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Home / Learning to code, week 1: An adjustment in course
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This summer, Sarah is getting outside of her comfort zone by taking Dev/Iowa, a nine-week course in web development fundamentals. We'll be blogging along the way, highlighting the local tech community, and probably asking for help.
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Week one brought HTML, CSS and a program in transition.
Dev/Iowa, the nine-week bootcamp I've joined in search of a better understanding of all things web, faced a change when program coordinator Zach Sanderson announced he was stepping down on the second day of class.
Here's the official statement from Hayley Yearian, associate director of economic development with UI Partners (the parent department of Dev/Iowa at the University of Iowa):
Zach prepared an intense Summer Series which includes a 9 week class option or the choice of taking 1 week classes a la carte. We are excited about the program and the opportunities for Dev/Iowa students and partners this summer. We wish Zach well with his future endeavors and thank him for all of his hard work within the Dev/Iowa and UI Partners programs.
There aren't many more details to share, and Sanderson has asked to remain out of the spotlight as he moves on. Two of five students have left the class and UI Partners cut the cost of the course in light of the announcement.
While the summer bootcamp is still moving forward with lead instructor Steve Davis, the change definitely made me reconsider my motivations for joining the program.
A balance of skills
When I blogged last week about joining the class, many people asked if (or assumed that) I was planning a career change.
My current operating theory, though, is that a basic understanding of web development and computer science can only enhance the skills I already have. That as technology continues to advance, it will be a vital part of any career and every industry.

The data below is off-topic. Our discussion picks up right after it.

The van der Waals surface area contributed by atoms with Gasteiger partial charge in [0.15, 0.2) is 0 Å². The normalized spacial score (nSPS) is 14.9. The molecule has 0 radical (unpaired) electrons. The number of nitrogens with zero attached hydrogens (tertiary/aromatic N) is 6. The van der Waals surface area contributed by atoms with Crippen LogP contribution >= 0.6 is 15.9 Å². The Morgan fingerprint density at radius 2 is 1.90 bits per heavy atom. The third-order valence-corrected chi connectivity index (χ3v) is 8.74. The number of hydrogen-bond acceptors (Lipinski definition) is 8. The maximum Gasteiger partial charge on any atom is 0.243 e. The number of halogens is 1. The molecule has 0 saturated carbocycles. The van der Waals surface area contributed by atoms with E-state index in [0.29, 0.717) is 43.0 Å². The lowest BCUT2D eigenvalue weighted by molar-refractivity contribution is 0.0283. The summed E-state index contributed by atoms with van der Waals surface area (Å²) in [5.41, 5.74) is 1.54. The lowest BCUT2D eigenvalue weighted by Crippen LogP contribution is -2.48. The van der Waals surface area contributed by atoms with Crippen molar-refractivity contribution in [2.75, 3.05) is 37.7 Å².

The state of Iowa also took a step in this direction this week, when a committee recommended that all high school students take some computer science before graduation (though there are several more steps before this change could be approved by the legislature).
On the flip side, the best technologists I know also have good people skills. They might not be the biggest socializers, but the stereotype of a coder hacking away alone in a dark room doesn't hold true either.
Davis certainly demonstrated this balance of technical understanding and human empathy while teaching through transition this week.
Back to basics
Week one focused on HTML and CSS, aka the parts of web development I was already somewhat familiar with.
Since I didn't have a clear summer project in mind, I worked on the ultimate, standard beginner project: a personal web page.
I spent about 15 hours making something that would take me about 90 minutes using technology I'm more familiar with, like WordPress. There was lots of trial and error: tinkering with floats and clears, layouts and colors, applying a solution to one section and watching it break another. That's where learning happens, I guess?
Everything we've made so far, has been built using only a text editor and a web browser. Davis has stressed an understanding of the fundamentals, and I suspect someday I'll be grateful for this understanding. But, I also can't wait to dig into some more powerful tools.